A century after the Titanic sank, the Northern Irish city of Belfast, where the liner was built, is finally coming to terms with the disaster and attempting to capitalize on the ship's unique pulling power.
In May, 1911, 50,000 people gathered on Belfast's docks to watch as the Titanic was floated from the slipway. Some 3,000 men had worked for nearly three years to build the largest vessel the world had ever seen.
"There was a huge amount of pride. It was seen then as a symbol of ambition, a symbol of confidence, of Belfast as being an industrial might," said Tim Husbands, chief executive of Titanic Belfast, a new visitor attraction built just 100 yards from where the ship was originally launched.
Less than a year later, the ship was lying at the bottom of the ocean. Four days into its maiden voyage from Southampton, England to New York City, the Titanic hit an iceberg and sank in the early hours of April 15, 1912. Of the 2,200 passengers on board, 1,500 drowned in the icy waters of the North Atlantic.
"I think it took many decades for the city [of Belfast] to come to terms with that sense of association of grief, that sense of loss, that sense of embarrassment," Husbands said.
Jim Carlisle's grandfather started as an apprentice riveter in Belfast's shipyards in 1909. The Titanic was the first ship he worked on. Jim says his grandfather spoke very little about what had happened to the ship, and "never outside the family."
Now, though, that sense of shame about the fate of the Titanic has waned. And Belfast is no longer a center of shipbuilding. The industry began declining in the 1950s as a result of a fall in demand for ocean liners and competition from ports in Asia.
"It was only in the 1980s when Dr. Ballard found the wreck that we were able to come to terms with it and say actually, yes, what happened to Titanic was a disaster, but Titanic itself was a fantastic feat of engineering and fine craftsmanship," said Tim Husbands.
Belfast has also benefitted from the wave of Titanic enthusiasm that followed the release of James Cameron's 1997 movie, starring Leonardo DiCaprio and Kate Winslet. In addition, the city has been growing in confidence after the peace process took hold in the mid-1990s, after decades of bloody conflict between Catholics and Protestants known as "The Troubles."
Come the millennium, Husbands and his team felt they had the opportunity to launch a new visitor experience to raise the profile of the city. The 121-million-euro ($131-million) project is less a museum, more an interactive exhibition, with nine galleries exploring the story of the Titanic and the city in which it was built. The building is now a landmark in what has become the city's Titanic Quarter, rising to the same height as the hull of the great liner.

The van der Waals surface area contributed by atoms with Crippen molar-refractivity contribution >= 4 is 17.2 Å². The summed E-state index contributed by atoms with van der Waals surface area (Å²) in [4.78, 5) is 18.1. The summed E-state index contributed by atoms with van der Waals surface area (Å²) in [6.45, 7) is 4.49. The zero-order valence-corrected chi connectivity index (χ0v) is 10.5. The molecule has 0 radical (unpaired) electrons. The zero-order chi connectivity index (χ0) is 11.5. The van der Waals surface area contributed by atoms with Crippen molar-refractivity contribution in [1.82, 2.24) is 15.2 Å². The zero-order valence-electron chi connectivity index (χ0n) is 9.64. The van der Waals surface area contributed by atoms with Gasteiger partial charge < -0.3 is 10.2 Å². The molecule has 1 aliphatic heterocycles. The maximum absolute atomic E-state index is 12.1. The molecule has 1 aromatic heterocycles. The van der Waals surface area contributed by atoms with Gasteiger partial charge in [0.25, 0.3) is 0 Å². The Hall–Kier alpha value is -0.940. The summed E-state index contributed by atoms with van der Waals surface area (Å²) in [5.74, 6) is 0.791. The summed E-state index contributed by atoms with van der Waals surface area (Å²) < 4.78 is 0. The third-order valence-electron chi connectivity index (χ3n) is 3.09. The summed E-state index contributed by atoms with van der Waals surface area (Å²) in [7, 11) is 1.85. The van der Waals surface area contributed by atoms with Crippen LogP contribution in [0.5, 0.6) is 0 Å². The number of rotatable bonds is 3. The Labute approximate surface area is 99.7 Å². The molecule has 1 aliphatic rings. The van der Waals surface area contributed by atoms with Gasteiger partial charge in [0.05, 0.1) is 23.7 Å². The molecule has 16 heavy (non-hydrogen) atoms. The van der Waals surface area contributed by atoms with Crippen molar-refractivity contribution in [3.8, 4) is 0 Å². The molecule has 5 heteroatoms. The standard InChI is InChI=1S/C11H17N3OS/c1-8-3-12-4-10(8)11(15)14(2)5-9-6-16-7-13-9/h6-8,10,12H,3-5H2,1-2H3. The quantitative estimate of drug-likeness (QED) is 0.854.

There are hopes that the attraction will do for Belfast what the Guggenheim did for Bilbao.
"One of the reasons for its construction was that it would provide a platform for significant economic growth by increasing the number of tourists - particularly international tourists - coming to the area. We anticipate we'll get 425,000 visitors in our first year, of which 110,000 will come from out of state," Husbands explained.
Jim Carlisle says his grandfather would have been very proud to see the transformation in Belfast, "although I think it would have been a bit of a shock, because when they worked in the yard, there were thousands of people here, and now there are only a few hundred."
Divisions reflected in shipbuilding industry
Belfast is still a city with deep-seated divisions simmering under its surface, and that's reflected in its shipbuilding history.
Four years after the ship sank, Ireland was in political turmoil. The so-called Easter Rising in 1916, mounted by Irish republicans with the aim of ending British rule in Ireland, led to the partition of Ireland into two states. Those divisions between Catholics and Protestants are still visible in modern Northern Ireland.
Even today, many people in the Catholic community in Belfast still see Harland and Wolff as a Protestant employer. The shipbuilding company behind the Titanic was employing some 35,000 people at its height in the early 1900s, most of them from largely loyalist East Belfast.
Community activist Kate Clarke is skeptical as to whether the nationalist or Catholic neighborhoods will see the effects of the massive investment in Belfast's Titanic quarter.
"I think it's a good project, but can people who live in these areas afford to go to it? The prices in there are absolutely disgraceful," said Clarke. "You know, for working class people - if you have a family of three or four and you're paying those sorts of prices, you wouldn't be able to afford it. It's like being on the bottom class, when you were in the Titanic. You'd be at the sinking end of it!"
An adult ticket costs around 16 euros, half that for children. But Husbands has pledged to work with all communities in Northern Ireland and says he has "cross-community representation" among his 250 members of staff. He adds that the 1911 census shows that the workforce was very integrated at the time the Titanic was built. "It wasn't until the 1920s that the challenges and the sectarianism became apparent."
Author: Joanna Impey, Belfast
Editor: Kate Bowen